Teachers unions are planning to go on strike as soon as President Emmerson Mnangagwa announces the date for the re-opening of schools, which remain closed indefinitely.
Teachers say their Zimbabwe dollar salaries have been eroded by inflation and they want the Government to pay them in foreign currency.
Educators Union of Zimbabwe president Tafadzwa Munodawafa told NewsDay that they hope the Government announces the date for the reopening of schools after they receive their January salaries. He said:
We all know that the government knows that the peanuts paid to us on the 17th of December as bonuses have been long eroded, and it is hoped that if the opening date is announced after the January payday, teachers will then get bus fares to their work stations.
Zimbabwe Teachers’ Association (ZIMTA) president Richard Gundane said:
The solution as we get into 2022 would be to get a dignified component of remuneration in US dollars.
Many educators will fail to report for duty as schools re-open because of salaries that are below the poverty datum line.
However, the Acting Minister for Primary and Secondary Education Paul Mavima on Monday warned teachers that if they decide to go on strike, the Government will maintain its “No Work, No Pay” policy. Said Mavima:
It doesn’t matter when schools will open, even if schools open tomorrow or at a later date, we expect all teachers to go back to work and report for duty.
As government, we will maintain the stance that if you don’t come to work, you don’t get paid.
The National Joint Negotiating Council (NJNC) is dealing with the issue of conditions of services for all civil servants.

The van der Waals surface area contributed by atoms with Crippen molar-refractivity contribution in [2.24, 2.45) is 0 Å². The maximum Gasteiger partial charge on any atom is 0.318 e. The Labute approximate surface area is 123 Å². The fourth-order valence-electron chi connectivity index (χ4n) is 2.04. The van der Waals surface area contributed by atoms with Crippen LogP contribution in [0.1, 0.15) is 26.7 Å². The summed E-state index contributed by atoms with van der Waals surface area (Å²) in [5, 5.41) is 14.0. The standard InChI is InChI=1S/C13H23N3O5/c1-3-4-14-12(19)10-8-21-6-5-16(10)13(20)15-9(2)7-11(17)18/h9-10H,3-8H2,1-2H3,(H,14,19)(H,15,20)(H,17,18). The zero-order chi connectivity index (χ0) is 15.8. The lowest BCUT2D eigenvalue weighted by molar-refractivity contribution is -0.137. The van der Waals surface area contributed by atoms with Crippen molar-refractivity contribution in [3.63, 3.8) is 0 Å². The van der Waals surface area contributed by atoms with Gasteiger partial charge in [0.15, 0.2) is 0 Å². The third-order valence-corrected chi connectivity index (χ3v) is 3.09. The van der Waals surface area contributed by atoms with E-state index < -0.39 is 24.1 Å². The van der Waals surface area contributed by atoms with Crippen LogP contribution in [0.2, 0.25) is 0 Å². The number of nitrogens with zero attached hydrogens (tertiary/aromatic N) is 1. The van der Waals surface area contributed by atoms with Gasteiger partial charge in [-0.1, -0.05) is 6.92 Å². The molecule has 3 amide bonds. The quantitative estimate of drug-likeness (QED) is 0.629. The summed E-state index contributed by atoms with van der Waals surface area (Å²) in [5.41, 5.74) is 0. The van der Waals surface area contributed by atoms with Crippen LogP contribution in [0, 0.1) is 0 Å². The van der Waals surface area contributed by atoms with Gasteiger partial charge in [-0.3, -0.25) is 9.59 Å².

The process of talking to each other must be respected. We do not want a situation whereby one or two teachers’ unions wants to disrupt the system. We will not allow that to happen.
Secretary to the Public Service Commission (PSC), Jonathan Wutawunashe reminded teachers of the proper channels to air their grievances. He said:
The correct forum for negotiations between government and civil servants is the NJNC. Those negotiations avoid discriminatory focus on any sector, as they address remuneration and conditions of service for all civil servants.
In the NJNC all civil servants regardless of sector, are represented by the Apex Council which is a federation of public sector unions that include teachers’ unions.
PTUZ secretary-general Raymond Majongwe insisted that the NJNC is now defunct and should be replaced. Said Majongwe:
The PSC must respect its own processes and make sure that the law is respected. The NJNC has since run its race and must be replaced as soon as possible. The NJNC is now moribund and must be buried. The new republic must walk the talk.